As the pandemic spread, stay-at-home orders were issued, infection transmission concerns rose, and transit ridership plunged — the leadership at GRTC realized the importance of the essential worker (including several hospitals and healthcare facilities) who relied on their system to get them around and decided in March of 2020 to go zero-fare. Thanks to COVID relief funding GRTC was able to maintain zero fares until they secured a TRIP grant to maintain zero fares through FY 2025.
In fact, Virginia DRPT is using the TRIP program to also support zero fare programs in Alexandria (DASH), Southwest Virginia (Mountain Empire Older Citizens), Charlottesville (Charlottesville Area Transit), Fredericksburg (FRED), and a reduced fare program in Fairfax County (Fairfax Connector).
The TRIP program is also supporting three multi-jurisdictional regional routes operated by Hampton Roads Transit, Petersburg Area Transit, and Greater Lynchburg Transit Company.
The expanded access that zero-fare has afforded riders to jobs, workforce training, and childcare has been invaluable to employers and businesses as well as to the riders themselves.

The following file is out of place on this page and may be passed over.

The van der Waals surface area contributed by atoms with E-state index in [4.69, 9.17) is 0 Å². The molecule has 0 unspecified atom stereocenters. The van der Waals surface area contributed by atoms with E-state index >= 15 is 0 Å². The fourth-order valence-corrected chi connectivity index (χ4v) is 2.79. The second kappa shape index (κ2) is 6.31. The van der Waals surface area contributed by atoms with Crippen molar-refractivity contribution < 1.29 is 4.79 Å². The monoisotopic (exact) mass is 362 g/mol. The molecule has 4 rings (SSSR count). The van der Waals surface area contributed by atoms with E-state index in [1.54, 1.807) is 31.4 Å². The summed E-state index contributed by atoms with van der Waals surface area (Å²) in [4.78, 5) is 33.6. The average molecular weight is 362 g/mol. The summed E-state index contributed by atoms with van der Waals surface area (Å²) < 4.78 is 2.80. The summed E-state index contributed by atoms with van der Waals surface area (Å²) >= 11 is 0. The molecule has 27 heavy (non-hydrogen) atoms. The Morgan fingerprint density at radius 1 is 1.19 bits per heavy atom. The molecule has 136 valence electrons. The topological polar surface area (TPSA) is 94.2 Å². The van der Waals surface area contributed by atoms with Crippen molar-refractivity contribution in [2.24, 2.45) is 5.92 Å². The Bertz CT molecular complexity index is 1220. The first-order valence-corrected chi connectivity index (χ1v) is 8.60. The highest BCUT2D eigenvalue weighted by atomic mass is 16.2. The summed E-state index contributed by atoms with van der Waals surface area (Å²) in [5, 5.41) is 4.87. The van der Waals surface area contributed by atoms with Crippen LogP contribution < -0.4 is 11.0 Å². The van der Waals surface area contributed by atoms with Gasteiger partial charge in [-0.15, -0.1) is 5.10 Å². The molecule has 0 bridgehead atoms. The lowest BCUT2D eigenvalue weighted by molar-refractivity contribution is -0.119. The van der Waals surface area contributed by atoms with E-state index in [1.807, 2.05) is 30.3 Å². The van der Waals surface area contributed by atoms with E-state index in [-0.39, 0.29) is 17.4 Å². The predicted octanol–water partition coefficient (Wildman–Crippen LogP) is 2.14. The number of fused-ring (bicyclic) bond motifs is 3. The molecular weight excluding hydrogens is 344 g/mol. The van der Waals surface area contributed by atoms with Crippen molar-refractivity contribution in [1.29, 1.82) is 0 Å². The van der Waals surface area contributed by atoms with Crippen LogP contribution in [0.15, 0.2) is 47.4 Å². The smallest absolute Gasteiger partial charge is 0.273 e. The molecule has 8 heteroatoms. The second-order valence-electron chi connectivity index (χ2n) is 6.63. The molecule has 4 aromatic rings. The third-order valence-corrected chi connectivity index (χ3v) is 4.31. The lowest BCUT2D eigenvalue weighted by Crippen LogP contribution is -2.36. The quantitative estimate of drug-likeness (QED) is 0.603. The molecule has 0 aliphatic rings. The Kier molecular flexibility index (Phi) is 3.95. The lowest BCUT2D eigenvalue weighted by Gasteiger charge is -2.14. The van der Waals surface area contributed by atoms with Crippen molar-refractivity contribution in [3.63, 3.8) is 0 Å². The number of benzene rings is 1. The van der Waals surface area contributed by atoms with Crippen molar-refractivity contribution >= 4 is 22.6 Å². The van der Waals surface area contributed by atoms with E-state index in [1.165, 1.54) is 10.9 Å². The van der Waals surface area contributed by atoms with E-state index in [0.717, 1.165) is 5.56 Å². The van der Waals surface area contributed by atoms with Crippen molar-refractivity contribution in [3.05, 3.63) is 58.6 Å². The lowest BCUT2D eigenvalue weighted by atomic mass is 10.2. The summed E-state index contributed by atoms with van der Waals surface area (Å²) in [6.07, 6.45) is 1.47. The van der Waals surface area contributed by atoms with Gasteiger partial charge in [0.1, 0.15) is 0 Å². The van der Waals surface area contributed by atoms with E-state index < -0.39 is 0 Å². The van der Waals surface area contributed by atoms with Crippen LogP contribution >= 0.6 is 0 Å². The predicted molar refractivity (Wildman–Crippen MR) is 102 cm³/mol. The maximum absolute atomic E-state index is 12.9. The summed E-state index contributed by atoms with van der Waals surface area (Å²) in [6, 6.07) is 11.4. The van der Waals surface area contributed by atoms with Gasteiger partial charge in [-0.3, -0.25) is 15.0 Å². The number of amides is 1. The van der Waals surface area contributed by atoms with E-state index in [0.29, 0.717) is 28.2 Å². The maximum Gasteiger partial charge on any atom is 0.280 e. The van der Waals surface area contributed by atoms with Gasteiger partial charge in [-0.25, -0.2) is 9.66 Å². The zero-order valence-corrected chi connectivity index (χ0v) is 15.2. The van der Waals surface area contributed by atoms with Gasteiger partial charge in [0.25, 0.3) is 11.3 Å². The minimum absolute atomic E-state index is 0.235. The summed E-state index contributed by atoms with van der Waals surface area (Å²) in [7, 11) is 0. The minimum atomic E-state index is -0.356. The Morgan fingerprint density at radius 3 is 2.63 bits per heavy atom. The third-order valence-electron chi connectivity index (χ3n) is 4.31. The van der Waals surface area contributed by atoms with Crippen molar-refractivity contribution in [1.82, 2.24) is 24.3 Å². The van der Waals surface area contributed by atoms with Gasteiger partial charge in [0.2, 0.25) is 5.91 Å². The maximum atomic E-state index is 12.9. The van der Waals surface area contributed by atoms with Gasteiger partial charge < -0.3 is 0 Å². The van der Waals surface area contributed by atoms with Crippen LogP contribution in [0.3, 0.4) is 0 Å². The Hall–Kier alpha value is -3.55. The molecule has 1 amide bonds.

But innovative zero-fare is not just limited to the TRIP program recipients.
A return-to-office rate of 41 percent in Washington, DC, a hub of our federal workforce, is lagging many other regions across the nation in having workers return to the office. As part of their own innovation,
Virginia’s commuter rail service Virginia Railway Express (VRE) is going zero-fare system-wide for the month of September and for select stations in October. For commuters who are tired of driving in the 2 nd worst traffic in the nation, this will be a great opportunity to give rail travel a try.
Speaking of VRE, Virginia is also betting big on passenger rail to unclog Interstate I-95 between
Richmond and Washington. In late 2019, Virginia announced that it was purchasing over 378 miles of railroad right-of-way across the state and investing over $4 billion to improve our current passenger trains. This includes increasing VRE service from 32 daily trains to 49 daily trains and expanding Virginia’s state-supported Amtrak trains by 53 percent. Combined, Virginia’s VRE and Amtrak trains remove the equivalent of nearly 1,000 lane miles of traffic each year. This project is underway and expected to be completed by 2030.
Going zero-fare and buying rail corridors aren’t the only ways Virginia’s transit systems are getting creative. The Commonwealth’s second largest transit system, Hampton Roads Transit is going where no transit system has gone before.
In July of this year, Hampton Roads Transit (HRT) launched an app-based micro-transit test pilot